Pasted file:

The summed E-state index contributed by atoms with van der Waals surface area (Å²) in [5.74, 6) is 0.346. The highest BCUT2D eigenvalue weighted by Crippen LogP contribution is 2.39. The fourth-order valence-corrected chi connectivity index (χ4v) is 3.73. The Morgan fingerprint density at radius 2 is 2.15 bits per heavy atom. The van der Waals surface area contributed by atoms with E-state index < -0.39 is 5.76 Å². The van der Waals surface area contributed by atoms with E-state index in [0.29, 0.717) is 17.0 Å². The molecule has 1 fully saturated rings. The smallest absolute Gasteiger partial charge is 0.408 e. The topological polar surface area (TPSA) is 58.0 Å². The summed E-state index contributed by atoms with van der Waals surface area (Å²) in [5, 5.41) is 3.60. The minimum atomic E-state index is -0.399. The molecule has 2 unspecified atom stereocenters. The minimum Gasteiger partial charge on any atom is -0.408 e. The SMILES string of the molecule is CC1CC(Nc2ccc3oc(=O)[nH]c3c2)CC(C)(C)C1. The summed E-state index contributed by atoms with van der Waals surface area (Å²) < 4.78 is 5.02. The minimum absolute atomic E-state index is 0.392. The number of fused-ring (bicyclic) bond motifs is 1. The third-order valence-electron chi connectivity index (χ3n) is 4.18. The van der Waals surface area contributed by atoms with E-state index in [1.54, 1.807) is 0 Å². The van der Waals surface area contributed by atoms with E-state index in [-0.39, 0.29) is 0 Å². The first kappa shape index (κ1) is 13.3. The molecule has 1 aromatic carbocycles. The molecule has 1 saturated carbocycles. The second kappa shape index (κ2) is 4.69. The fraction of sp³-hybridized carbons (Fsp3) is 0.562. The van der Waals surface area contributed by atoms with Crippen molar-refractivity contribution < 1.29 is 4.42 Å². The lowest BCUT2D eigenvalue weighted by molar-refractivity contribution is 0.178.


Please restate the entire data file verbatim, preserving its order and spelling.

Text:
The summed E-state index contributed by atoms with van der Waals surface area (Å²) in [5.74, 6) is 0.346. The highest BCUT2D eigenvalue weighted by Crippen LogP contribution is 2.39. The fourth-order valence-corrected chi connectivity index (χ4v) is 3.73. The Morgan fingerprint density at radius 2 is 2.15 bits per heavy atom. The van der Waals surface area contributed by atoms with E-state index < -0.39 is 5.76 Å². The van der Waals surface area contributed by atoms with E-state index in [0.29, 0.717) is 17.0 Å². The molecule has 1 fully saturated rings. The smallest absolute Gasteiger partial charge is 0.408 e. The topological polar surface area (TPSA) is 58.0 Å². The summed E-state index contributed by atoms with van der Waals surface area (Å²) in [5, 5.41) is 3.60. The minimum atomic E-state index is -0.399. The molecule has 2 unspecified atom stereocenters. The minimum Gasteiger partial charge on any atom is -0.408 e. The SMILES string of the molecule is CC1CC(Nc2ccc3oc(=O)[nH]c3c2)CC(C)(C)C1. The summed E-state index contributed by atoms with van der Waals surface area (Å²) < 4.78 is 5.02. The minimum absolute atomic E-state index is 0.392. The number of fused-ring (bicyclic) bond motifs is 1. The third-order valence-electron chi connectivity index (χ3n) is 4.18. The van der Waals surface area contributed by atoms with E-state index in [1.54, 1.807) is 0 Å². The van der Waals surface area contributed by atoms with E-state index in [-0.39, 0.29) is 0 Å². The first kappa shape index (κ1) is 13.3. The molecule has 1 aromatic carbocycles. The molecule has 1 saturated carbocycles. The second kappa shape index (κ2) is 4.69. The fraction of sp³-hybridized carbons (Fsp3) is 0.562. The van der Waals surface area contributed by atoms with Crippen molar-refractivity contribution < 1.29 is 4.42 Å². The lowest BCUT2D eigenvalue weighted by molar-refractivity contribution is 0.178.